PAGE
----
Custom domain

You can use any custom domain (that you own) for your prediction endpoints. For example, you can make your API accessible via api.example.com/text-generator. This guide will demonstrate how to create a dedicated subdomain in AWS Route 53 and, if desired, configure your API load balancer to use an SSL certificate provisioned by AWS Certificate Manager.

Configure DNS

Decide on a subdomain that you want to dedicate to Cortex APIs. For example if your domain is example.com, a valid subdomain can be api.example.com. This guide will use cortexlabs.dev as the example domain and api.cortexlabs.dev as the subdomain.

We will set up a hosted zone on Route 53 to manage the DNS records for the subdomain. Go to the Route 53 console and click "Hosted Zones".

Click "Create Hosted Zone" and then enter your subdomain as the domain name for your hosted zone and click "Create".

Take note of the values in the NS record.

Navigate to your root DNS service provider (e.g. Google Domains, AWS Route 53, Go Daddy). Your root DNS service provider is typically the registrar where you purchased your domain (unless you have transferred DNS management elsewhere). The procedure for adding DNS records may vary based on your service provider.

We are going to add an NS (name server) record that specifies that any traffic to your subdomain should use the name servers of your hosted zone in Route 53 for DNS resolution.

cortexlabs.dev is managed by Google Domains. The image below is a screenshot for adding a DNS record in Google Domains (your UI may differ based on your DNS service provider).

Generate an SSL certificate

You can skip this section (and continue to add the DNS record) if you don't need an SSL certificate for your custom domain. If you don't use an SSL certificate, you will need to skip certificate verification when making HTTPS requests to your APIs (e.g. curl -k https://***), or make HTTP requests instead (e.g. curl http://***).

To create an SSL certificate, go to the ACM console and click "Get Started" under the "Provision certificates" section.

Select "Request a public certificate" and then "Request a certificate".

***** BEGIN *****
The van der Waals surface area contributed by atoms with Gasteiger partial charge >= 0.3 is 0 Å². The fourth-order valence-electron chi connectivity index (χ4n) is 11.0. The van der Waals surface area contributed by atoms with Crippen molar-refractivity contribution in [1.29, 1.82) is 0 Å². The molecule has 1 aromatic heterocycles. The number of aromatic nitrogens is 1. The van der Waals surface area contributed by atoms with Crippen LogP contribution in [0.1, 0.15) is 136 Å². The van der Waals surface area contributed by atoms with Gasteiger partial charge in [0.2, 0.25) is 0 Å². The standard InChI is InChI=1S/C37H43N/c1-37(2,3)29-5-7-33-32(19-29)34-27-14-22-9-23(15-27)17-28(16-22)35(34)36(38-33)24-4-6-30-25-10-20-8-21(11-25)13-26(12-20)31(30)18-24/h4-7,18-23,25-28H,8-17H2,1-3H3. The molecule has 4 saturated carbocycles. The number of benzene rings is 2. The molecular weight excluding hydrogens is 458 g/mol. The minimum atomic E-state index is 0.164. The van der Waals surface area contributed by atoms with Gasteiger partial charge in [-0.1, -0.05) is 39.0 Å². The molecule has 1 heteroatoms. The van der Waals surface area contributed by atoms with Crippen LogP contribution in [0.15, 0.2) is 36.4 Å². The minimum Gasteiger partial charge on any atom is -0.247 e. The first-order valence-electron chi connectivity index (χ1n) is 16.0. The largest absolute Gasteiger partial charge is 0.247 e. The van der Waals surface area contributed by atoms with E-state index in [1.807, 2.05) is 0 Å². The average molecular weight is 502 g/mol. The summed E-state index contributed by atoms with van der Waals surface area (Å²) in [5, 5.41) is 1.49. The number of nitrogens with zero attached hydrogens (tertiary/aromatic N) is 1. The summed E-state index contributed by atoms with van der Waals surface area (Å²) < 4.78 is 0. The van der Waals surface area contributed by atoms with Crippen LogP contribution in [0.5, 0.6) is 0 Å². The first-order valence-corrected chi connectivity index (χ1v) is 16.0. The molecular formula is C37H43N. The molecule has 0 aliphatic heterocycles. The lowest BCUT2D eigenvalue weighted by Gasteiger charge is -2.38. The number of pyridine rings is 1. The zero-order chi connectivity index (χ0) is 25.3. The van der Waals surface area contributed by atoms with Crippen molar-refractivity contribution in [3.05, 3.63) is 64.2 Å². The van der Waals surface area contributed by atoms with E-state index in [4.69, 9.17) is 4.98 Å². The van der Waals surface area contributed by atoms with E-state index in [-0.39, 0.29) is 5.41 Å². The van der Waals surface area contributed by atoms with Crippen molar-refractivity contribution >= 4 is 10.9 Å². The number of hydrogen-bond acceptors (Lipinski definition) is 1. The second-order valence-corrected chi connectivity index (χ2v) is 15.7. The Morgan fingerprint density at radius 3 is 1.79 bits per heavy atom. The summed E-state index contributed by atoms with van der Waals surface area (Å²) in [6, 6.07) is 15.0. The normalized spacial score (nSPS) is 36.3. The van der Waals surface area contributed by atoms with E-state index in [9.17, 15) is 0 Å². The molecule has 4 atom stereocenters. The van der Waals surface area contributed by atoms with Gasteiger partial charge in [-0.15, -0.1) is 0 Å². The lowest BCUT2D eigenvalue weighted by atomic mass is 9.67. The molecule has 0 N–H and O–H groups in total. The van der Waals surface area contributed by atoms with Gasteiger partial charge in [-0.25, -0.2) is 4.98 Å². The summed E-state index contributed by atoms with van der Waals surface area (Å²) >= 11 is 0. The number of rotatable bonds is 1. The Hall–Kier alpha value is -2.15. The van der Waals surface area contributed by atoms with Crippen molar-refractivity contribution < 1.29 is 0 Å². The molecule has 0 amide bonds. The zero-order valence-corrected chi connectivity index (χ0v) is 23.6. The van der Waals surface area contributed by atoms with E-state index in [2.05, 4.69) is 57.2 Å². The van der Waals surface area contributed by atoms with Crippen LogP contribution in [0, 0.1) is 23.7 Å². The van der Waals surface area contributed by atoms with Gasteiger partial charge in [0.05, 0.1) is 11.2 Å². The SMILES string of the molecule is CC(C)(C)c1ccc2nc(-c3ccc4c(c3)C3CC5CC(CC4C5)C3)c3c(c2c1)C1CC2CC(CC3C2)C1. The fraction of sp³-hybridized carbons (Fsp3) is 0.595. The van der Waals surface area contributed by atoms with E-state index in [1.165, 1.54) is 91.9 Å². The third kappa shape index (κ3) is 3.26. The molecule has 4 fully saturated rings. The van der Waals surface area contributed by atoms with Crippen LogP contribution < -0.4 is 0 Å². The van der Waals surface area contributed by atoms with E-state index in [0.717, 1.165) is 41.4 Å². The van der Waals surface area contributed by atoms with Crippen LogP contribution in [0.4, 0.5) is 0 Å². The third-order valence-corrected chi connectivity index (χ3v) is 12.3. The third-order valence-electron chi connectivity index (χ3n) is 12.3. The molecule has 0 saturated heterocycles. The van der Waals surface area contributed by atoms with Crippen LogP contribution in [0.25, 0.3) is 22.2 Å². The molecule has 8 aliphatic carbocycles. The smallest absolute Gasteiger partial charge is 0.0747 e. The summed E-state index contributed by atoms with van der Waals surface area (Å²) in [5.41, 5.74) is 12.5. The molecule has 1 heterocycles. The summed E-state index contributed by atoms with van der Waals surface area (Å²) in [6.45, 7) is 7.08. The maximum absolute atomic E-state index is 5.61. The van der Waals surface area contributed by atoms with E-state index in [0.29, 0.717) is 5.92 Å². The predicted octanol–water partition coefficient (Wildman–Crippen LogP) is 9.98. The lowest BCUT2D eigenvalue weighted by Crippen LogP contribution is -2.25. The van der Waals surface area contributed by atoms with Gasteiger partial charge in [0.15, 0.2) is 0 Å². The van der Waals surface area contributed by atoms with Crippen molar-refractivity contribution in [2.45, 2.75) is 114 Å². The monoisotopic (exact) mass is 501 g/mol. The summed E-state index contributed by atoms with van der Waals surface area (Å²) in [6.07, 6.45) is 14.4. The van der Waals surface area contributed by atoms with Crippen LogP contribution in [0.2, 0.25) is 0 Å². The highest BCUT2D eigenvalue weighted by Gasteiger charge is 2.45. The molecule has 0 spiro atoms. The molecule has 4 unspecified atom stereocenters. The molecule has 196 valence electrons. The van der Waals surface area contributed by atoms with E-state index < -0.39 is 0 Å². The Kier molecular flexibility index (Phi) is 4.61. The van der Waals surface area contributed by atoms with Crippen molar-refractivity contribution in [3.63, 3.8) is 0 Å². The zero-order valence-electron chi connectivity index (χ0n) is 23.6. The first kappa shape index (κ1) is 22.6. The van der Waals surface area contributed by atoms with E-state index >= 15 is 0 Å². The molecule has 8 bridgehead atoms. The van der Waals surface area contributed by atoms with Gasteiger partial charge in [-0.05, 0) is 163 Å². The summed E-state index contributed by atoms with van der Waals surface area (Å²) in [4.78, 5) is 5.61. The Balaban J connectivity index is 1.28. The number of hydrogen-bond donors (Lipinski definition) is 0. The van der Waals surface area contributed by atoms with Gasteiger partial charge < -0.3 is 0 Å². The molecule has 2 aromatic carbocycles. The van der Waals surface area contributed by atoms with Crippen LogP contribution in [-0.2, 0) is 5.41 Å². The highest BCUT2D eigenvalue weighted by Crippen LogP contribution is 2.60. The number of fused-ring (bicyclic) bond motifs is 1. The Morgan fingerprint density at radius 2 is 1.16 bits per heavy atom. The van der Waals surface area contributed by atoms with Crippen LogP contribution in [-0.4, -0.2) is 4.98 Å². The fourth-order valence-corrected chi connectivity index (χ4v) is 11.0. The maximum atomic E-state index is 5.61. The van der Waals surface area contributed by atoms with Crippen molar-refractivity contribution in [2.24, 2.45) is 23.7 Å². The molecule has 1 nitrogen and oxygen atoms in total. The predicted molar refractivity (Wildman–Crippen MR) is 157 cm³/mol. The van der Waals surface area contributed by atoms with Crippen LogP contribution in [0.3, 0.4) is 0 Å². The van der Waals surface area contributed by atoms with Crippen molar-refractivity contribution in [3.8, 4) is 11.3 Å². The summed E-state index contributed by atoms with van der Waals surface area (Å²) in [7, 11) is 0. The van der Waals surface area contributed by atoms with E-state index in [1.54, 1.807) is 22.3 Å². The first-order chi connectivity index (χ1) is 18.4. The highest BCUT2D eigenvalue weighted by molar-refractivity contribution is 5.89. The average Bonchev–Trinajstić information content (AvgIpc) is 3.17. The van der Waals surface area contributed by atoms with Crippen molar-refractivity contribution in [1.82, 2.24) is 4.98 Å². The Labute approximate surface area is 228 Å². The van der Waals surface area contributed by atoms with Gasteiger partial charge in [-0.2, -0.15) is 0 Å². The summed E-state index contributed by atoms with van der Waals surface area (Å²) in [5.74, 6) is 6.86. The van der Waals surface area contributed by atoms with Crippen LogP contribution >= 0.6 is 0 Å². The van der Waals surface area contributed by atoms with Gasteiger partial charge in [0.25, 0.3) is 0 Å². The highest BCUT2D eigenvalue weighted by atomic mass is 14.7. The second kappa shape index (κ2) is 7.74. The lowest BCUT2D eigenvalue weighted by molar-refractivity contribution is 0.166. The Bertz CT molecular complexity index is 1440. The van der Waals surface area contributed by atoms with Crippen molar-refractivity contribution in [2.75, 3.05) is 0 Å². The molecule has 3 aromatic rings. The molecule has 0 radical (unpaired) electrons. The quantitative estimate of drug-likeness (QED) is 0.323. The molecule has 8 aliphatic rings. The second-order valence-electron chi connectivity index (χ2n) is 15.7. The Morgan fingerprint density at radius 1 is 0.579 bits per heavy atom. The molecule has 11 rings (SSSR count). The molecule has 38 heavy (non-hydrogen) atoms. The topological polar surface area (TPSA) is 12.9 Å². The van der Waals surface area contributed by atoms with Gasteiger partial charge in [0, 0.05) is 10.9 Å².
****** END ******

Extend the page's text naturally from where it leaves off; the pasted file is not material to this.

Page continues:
Enter your subdomain and then click "Next".

Select "DNS validation" and then click "Next".

Add tags for searchability (optional) then click "Review".

Click "Confirm and request".

Click "Create record in Route 53". A popup will appear indicating that a Record is going to be added to Route 53. Click "Create" to automatically add the DNS record to your subdomain's hosted zone. Then click "Continue".

Wait for the Certificate Status to be "issued". This might take a few minutes.

Take note of the certificate's ARN. The certificate is ineligible for renewal because it is currently not being used. It will be eligible for renewal once it's used in Cortex.

Add the following field to your cluster configuration:

# cluster.yaml
...
ssl_certificate_arn: <ARN of your certificate>

Create a Cortex cluster:

$ cortex cluster up --config cluster.yaml

Add DNS record

Navigate to your EC2 Load Balancer console and locate the Cortex API load balancer. You can determine which is the API load balancer by inspecting the kubernetes.io/service-name tag.

Take note of the load balancer's name.

Go back to the Route 53 console and select the hosted zone you created earlier. Click "Create Record Set", and add an Alias record that routes traffic to your Cortex cluster's API load balancer (leave "Name" blank).

Use your new endpoint

Wait a few minutes to allow the DNS changes to propagate. You may now use your subdomain in place of your API load balancer endpoint in your client. For example, this curl request:

curl http://a5044e34a352d44b0945adcd455c7fa3-32fa161d3e5bcbf9.elb.us-west-2.amazonaws.com/text-generator -X POST -H "Content-Type: application/json" -d @sample.json

Would become:

# add the `-k` flag or use http:// instead of https:// if you didn't configure an SSL certificate
curl https://api.cortexlabs.dev/text-generator -X POST -H "Content-Type: application/json" -d @sample.json

Debugging connectivity issues

You could run into connectivity issues if you make a request to your API without waiting long enough for your DNS records to propagate after creating them (it usually takes 5-10 mintues). If you are updating existing DNS records, it could take anywhere from a few minutes to 48 hours for the DNS cache to expire (until then, your previous DNS configuration will be used).

To test connectivity, try the following steps:

  1. Deploy any api (e.g. examples/pytorch/iris-classifier).

  2. Make a GET request to the your api (e.g. curl https://api.cortexlabs.dev/iris-classifier or paste the url into your browser).

  3. If you run into an error such as curl: (6) Could not resolve host: api.cortexlabs.dev wait a few minutes and make the GET request from another device that hasn't made a request to that url in a while. A successful request looks like this:

{"message":"make a prediction by sending a post request to this endpoint with a json payload",...}

Cleanup

Spin down your Cortex cluster.

Delete the hosted zone for your subdomain in the Route 53 console:

If you created an SSL certificate, delete it from the ACM console: